FIG. 3 shows determination of the position of the stereoscopic interface image. The position is dependent upon the distance between images 210 and 220, the distance between the eyes 110 and 120 of the user 100 and the position of the user including distance D1 between the display 200 and the user. Preferably, the size of display 200 is predetermined and the image 250 is determined by the computer generating the image. Consequently the distance between images 210 and 220 is also predetermined. The distance between the eyes 110 and 120 can be entered by the user as a calibration procedure prior to operating the user interface means, or can be determined by pattern recognition from images recorded by cameras 310 and 320. The position of the user including the distance between the user and the display can determined by pattern recognition by the images recorded by cameras 310 and 320 to determine a common point relative to the user. Pattern recognition of images of faces and other physical objects are well known, such descriptions can be found in references including U.S. Pat. No. 5,680,481 Oct. 21, 1997 to Prasad et al. entitled Facial feature extraction method and apparatus for a neural network acoustic and visual speech recognition system, U.S. Pat. No. 5,715,325 Feb. 3, 1998 to Bang et al. entitled Apparatus and method for detecting a face in a video image, and U.S. Pat. No. 5,719,951 Feb. 17, 1998 to Shackeleton et al. entitled Normalized image feature processing, which are hereby incorporated by reference. The common point may be the area between the eyes of the user. Alternately, the identification of the common point may be simplified by adding a fiducial mark at the desired point to assist in identifying the desired point and its corresponding angle. Such a mark could be a colored dot placed between the eyes or at the tip of the nose, or marks on glasses worn by the user, the mark could be further illuminated to simplify patter recognition of images received by the video camera. Thereafter, triangulation is performed to determine the position of the user including D1. D1 is a geometric solution of a predetermined distance between cameras 310 and 320 angles A1 and A2 found from images recorded by cameras 310 and 320. Thus, the position including D2 of interface image 250 is readily geometrically determined from the aforesaid determinations. It should be appreciated that the three dimensional display means can be constructed such that the position of the user and the distance D1 is predetermined in order for the user to correctly view the stereoscopic effect. Furthermore, the distance between the eyes 110 and 120 can also be predetermined to be an average distance between eyes of a number of users. This simplifies determination of the position of interface image 250 without departing from the spirit and scope of the invention. FIG. 3 shows determining the position of interface image 250 from a top view, it should be appreciated that a similar analysis applies to determining the position of interface image 250 from a side view, thus providing a three dimensional position of the user 100 and the interface image 250.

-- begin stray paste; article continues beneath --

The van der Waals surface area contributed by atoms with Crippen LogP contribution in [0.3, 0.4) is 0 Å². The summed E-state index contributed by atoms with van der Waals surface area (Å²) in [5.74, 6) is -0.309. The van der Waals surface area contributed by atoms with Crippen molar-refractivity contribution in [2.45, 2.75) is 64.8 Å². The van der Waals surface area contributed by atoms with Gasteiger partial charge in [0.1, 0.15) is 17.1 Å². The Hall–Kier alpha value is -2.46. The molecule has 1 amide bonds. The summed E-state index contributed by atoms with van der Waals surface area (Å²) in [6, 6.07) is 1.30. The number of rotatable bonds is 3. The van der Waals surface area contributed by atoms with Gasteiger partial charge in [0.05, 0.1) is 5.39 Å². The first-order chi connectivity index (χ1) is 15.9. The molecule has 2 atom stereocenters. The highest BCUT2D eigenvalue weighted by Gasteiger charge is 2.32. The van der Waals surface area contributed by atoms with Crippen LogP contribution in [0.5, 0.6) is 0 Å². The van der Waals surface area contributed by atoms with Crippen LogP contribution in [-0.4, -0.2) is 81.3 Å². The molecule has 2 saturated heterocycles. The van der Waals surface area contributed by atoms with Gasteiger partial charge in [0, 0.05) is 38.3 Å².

FIG. 4 shows a physical object intersecting the stereoscopic interface image. Physical object 400 can be any physical object where the position of the object can be determined. In FIG. 1, the physical object corresponds to the tip of the finger of the user. Pattern recognition is used to determine the position of the physical object and the tip of the finger of the user. Alternately a fiducial mark such as the aforementioned colored or illuminated dot may be added to assist pattern recognition. Once the desired point is identified from the images recorded by cameras 310 and 320, angles A3 and A4 may be determined. Given angles A3 and A4, and the predetermined distance between cameras 310 and 320, the position of the physical object 400 may be geometrically determined. FIG. 4 shows determining the position of the physical object from a top view, it should be appreciated that a similar analysis applies to determining the position of the physical object from a side view, thus providing a three dimensional position of physical object 400. Upon determination of a substantial intersection of the position of interface image 250 and physical object 400, a control signal is generated. The control signal may result in the modifications of the image or the control another device such as a printer or modem.